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Expert judgement provides better understanding of the effect of melting ice sheets

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Posted May 21, 2019

Melting ice sheets in Greenland and the Antarctic, and subsequent sea level rise (SLR) this will cause, is widely recognised as posing a significant threat to coastal communities and ecosystems.

Strategies and measures to mitigate and plan for the potential impacts are reliant on scientific projections of future SLR – conventionally provided using numerical modelling.

A German supply ship moored at the edge of an ice shelf in West Antarctica. The floating shelf extends for hundreds of miles inland and helps buttress the interior, grounded ice. Image credit: Professor Jonathan Bamber, University of Bristol

A German supply ship moored at the edge of an ice shelf in West Antarctica. The floating shelf extends for hundreds of miles inland and helps buttress the interior, grounded ice. Image credit: Professor Jonathan Bamber, University of Bristol

Such projections remain challenging due to ongoing uncertainty regarding the evolution of the Greenland and Antarctic ice sheets, particularly in response to climate change.

Using a technique called structured expert judgment (SEJ), an international team of scientists, led by the University of Bristol, asked 22 ice sheet experts to estimate plausible ranges for future sea level rise due to the projected melting of each of the Greenland, West Antarctic and East Antarctic ice sheets under low and high future global temperature rise scenarios.

Their findings are published in the journal Proceedings of the National Academy of Sciences of the United States of America.

A small boat in the Illulissat Icefjord is dwarfed by the icebergs that have calved from the floating tongue of Greenland’s largest glacier, Jacobshavn Isbrae. Image credit: Professor Jonathan Bamber, University of Bristol

Lead author Professor Jonathan Bamber from the University of Bristol’s School of Geographical Sciences, said: “SEJ provides a formal approach for estimating uncertain quantities based on current scientific understanding, and can be useful for estimating quantities that are difficult to model.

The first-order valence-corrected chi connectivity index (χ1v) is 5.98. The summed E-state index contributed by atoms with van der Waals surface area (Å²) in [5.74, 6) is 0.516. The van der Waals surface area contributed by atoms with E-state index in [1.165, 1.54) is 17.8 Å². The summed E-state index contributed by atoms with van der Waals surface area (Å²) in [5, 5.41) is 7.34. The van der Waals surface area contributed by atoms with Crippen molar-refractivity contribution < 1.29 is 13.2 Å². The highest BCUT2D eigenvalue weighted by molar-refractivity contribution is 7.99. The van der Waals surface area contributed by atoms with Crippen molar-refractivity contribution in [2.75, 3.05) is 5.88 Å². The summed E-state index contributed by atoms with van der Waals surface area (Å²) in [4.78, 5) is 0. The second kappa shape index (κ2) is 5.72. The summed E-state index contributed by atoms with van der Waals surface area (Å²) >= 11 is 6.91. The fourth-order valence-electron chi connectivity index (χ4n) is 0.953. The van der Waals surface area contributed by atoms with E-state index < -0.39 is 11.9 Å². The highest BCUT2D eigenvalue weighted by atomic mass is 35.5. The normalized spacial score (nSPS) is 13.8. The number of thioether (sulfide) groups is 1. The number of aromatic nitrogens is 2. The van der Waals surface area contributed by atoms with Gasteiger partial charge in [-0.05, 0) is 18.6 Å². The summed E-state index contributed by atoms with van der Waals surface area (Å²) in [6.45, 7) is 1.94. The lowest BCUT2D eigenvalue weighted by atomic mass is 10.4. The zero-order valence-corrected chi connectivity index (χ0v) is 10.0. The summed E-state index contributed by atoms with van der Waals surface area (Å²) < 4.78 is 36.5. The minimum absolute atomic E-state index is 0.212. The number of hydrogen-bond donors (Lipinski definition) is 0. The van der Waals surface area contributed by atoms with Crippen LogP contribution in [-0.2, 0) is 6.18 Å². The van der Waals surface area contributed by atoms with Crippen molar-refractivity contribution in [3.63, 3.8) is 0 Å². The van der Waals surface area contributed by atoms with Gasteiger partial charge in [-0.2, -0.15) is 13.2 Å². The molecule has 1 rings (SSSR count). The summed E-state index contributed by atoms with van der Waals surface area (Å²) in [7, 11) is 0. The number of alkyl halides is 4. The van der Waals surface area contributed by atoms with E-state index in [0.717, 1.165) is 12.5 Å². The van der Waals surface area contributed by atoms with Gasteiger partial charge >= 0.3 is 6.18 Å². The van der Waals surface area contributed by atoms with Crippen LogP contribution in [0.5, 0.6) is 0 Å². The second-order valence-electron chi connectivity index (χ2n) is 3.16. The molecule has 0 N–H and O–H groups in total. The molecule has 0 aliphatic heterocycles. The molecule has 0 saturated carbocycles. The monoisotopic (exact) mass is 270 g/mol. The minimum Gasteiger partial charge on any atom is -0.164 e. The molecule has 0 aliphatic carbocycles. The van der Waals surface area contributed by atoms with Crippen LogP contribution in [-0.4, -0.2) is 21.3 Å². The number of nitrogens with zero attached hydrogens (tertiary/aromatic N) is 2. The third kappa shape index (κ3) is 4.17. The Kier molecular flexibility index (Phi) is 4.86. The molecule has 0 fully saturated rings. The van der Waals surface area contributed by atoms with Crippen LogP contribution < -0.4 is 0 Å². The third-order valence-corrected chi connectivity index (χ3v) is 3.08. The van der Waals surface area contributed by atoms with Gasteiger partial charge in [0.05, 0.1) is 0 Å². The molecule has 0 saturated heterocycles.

“Projections of total global SLR using this method yielded a small but meaningful probability of SLR exceeding two metres by the year 2100 under the high temperature scenario, roughly equivalent to ‘business as usual’, well above the ‘likely’ upper limit presented in the Fifth Assessment Report of the Intergovernmental Panel on Climate Change (IPCC).”

The findings suggest that coastal communities should therefore not rule out the possibility of 21st-century SLR in excess of two metres when developing adaptation strategies.

Professor Bamber added: “Such a rise in global sea level could result in land loss of 1.79 million km2, including critical regions of food production, and potential displacement of up to 187 million people. A SLR of this magnitude would clearly have profound consequences for humanity.”

The SEJ process provided an opportunity for experts to discuss their scientific rationales for the quantitative judgments they make on uncertainties relating to future ice sheet contributions to sea level.

This unique approach also served to identify some poorly understood but potentially critical processes, such as “marine ice cliff instability”, which may act in future as significant tipping points in ice sheet response to temperature rise.

A key innovation in this work is the modelling of randomly determined dependences between the processes of accumulation, runoff and discharge at each ice sheet – techniques, say the research team, that they hope can be further developed and applied in other areas of climate research.

Co-author Professor Willy Aspinall, from the University of Bristol’s School of Earth Sciences, added: “It is hoped that the results can provide decision-makers with greater awareness of potential high-end SLR, which is crucial for robust decision making.

“Limiting attention to the ‘likely’ range, as was the case in the IPCC Fifth Assessment Report, may be misleading and will likely lead to a poor evaluation of the true risks.”

Source: University of Bristol

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